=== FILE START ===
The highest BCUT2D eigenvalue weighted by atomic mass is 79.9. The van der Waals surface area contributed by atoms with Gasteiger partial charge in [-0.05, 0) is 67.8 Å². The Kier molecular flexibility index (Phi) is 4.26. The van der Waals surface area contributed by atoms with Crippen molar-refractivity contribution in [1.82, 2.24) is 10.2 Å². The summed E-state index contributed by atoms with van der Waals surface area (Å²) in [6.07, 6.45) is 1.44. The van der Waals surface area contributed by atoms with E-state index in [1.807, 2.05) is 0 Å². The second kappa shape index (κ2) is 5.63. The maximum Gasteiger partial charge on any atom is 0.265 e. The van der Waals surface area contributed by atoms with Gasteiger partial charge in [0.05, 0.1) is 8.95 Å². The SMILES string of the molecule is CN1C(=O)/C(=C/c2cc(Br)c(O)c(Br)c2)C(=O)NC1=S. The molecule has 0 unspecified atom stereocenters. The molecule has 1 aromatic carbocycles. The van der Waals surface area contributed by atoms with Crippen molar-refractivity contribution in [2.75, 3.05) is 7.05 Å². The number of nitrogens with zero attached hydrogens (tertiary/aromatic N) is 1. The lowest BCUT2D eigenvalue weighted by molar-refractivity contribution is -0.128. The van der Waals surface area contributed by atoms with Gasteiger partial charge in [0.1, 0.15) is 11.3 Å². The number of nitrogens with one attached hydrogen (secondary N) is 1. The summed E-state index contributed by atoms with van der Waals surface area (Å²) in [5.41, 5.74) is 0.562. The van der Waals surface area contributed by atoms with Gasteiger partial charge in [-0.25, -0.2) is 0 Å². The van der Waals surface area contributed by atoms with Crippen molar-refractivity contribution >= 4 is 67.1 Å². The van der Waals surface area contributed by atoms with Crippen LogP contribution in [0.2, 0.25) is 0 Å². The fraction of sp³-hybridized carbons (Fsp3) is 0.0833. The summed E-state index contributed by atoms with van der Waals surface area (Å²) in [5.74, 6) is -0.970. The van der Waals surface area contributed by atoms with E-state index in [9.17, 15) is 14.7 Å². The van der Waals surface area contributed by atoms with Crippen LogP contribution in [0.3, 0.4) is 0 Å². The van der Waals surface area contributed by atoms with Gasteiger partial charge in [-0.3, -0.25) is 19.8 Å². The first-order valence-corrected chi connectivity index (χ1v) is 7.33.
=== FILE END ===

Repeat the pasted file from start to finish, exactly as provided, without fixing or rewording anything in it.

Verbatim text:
The highest BCUT2D eigenvalue weighted by atomic mass is 79.9. The van der Waals surface area contributed by atoms with Gasteiger partial charge in [-0.05, 0) is 67.8 Å². The Kier molecular flexibility index (Phi) is 4.26. The van der Waals surface area contributed by atoms with Crippen molar-refractivity contribution in [1.82, 2.24) is 10.2 Å². The summed E-state index contributed by atoms with van der Waals surface area (Å²) in [6.07, 6.45) is 1.44. The van der Waals surface area contributed by atoms with E-state index in [1.807, 2.05) is 0 Å². The second kappa shape index (κ2) is 5.63. The maximum Gasteiger partial charge on any atom is 0.265 e. The van der Waals surface area contributed by atoms with Gasteiger partial charge in [0.05, 0.1) is 8.95 Å². The SMILES string of the molecule is CN1C(=O)/C(=C/c2cc(Br)c(O)c(Br)c2)C(=O)NC1=S. The molecule has 0 unspecified atom stereocenters. The molecule has 1 aromatic carbocycles. The van der Waals surface area contributed by atoms with Crippen molar-refractivity contribution in [2.75, 3.05) is 7.05 Å². The number of nitrogens with zero attached hydrogens (tertiary/aromatic N) is 1. The lowest BCUT2D eigenvalue weighted by molar-refractivity contribution is -0.128. The van der Waals surface area contributed by atoms with Gasteiger partial charge in [0.1, 0.15) is 11.3 Å². The number of nitrogens with one attached hydrogen (secondary N) is 1. The summed E-state index contributed by atoms with van der Waals surface area (Å²) in [5.41, 5.74) is 0.562. The van der Waals surface area contributed by atoms with Gasteiger partial charge in [-0.25, -0.2) is 0 Å². The van der Waals surface area contributed by atoms with Crippen molar-refractivity contribution >= 4 is 67.1 Å². The van der Waals surface area contributed by atoms with Crippen LogP contribution in [0.2, 0.25) is 0 Å². The fraction of sp³-hybridized carbons (Fsp3) is 0.0833. The summed E-state index contributed by atoms with van der Waals surface area (Å²) in [5.74, 6) is -0.970. The van der Waals surface area contributed by atoms with E-state index in [9.17, 15) is 14.7 Å². The van der Waals surface area contributed by atoms with Crippen LogP contribution in [0.3, 0.4) is 0 Å². The van der Waals surface area contributed by atoms with Gasteiger partial charge in [-0.3, -0.25) is 19.8 Å². The first-order valence-corrected chi connectivity index (χ1v) is 7.33.